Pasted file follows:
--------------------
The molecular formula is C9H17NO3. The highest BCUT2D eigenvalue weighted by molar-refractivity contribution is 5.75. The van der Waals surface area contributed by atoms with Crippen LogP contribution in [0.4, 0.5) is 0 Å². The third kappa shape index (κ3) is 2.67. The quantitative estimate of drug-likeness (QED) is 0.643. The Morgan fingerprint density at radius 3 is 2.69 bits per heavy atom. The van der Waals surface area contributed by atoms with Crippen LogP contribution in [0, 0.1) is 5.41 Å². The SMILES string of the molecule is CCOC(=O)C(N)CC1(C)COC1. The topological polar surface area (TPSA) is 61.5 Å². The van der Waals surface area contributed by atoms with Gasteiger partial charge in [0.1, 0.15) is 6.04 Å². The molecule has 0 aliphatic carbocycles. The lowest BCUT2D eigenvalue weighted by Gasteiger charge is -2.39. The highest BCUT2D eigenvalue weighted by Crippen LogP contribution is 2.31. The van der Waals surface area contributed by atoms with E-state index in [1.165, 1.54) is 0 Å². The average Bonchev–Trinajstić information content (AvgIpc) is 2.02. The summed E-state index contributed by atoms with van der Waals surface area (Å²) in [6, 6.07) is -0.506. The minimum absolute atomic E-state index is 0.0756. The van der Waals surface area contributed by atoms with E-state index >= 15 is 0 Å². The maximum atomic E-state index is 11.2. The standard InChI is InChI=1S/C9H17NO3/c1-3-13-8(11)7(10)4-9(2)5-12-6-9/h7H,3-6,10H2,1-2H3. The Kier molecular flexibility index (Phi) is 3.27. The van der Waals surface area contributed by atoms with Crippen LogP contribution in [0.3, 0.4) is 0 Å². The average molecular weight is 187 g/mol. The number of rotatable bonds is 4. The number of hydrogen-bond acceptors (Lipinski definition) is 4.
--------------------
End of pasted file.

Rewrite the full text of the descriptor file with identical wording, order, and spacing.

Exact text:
The molecular formula is C9H17NO3. The highest BCUT2D eigenvalue weighted by molar-refractivity contribution is 5.75. The van der Waals surface area contributed by atoms with Crippen LogP contribution in [0.4, 0.5) is 0 Å². The third kappa shape index (κ3) is 2.67. The quantitative estimate of drug-likeness (QED) is 0.643. The Morgan fingerprint density at radius 3 is 2.69 bits per heavy atom. The van der Waals surface area contributed by atoms with Crippen LogP contribution in [0, 0.1) is 5.41 Å². The SMILES string of the molecule is CCOC(=O)C(N)CC1(C)COC1. The topological polar surface area (TPSA) is 61.5 Å². The van der Waals surface area contributed by atoms with Gasteiger partial charge in [0.1, 0.15) is 6.04 Å². The molecule has 0 aliphatic carbocycles. The lowest BCUT2D eigenvalue weighted by Gasteiger charge is -2.39. The highest BCUT2D eigenvalue weighted by Crippen LogP contribution is 2.31. The van der Waals surface area contributed by atoms with E-state index in [1.165, 1.54) is 0 Å². The average Bonchev–Trinajstić information content (AvgIpc) is 2.02. The summed E-state index contributed by atoms with van der Waals surface area (Å²) in [6, 6.07) is -0.506. The minimum absolute atomic E-state index is 0.0756. The van der Waals surface area contributed by atoms with E-state index >= 15 is 0 Å². The maximum atomic E-state index is 11.2. The standard InChI is InChI=1S/C9H17NO3/c1-3-13-8(11)7(10)4-9(2)5-12-6-9/h7H,3-6,10H2,1-2H3. The Kier molecular flexibility index (Phi) is 3.27. The van der Waals surface area contributed by atoms with Crippen LogP contribution in [0.3, 0.4) is 0 Å². The average molecular weight is 187 g/mol. The number of rotatable bonds is 4. The number of hydrogen-bond acceptors (Lipinski definition) is 4.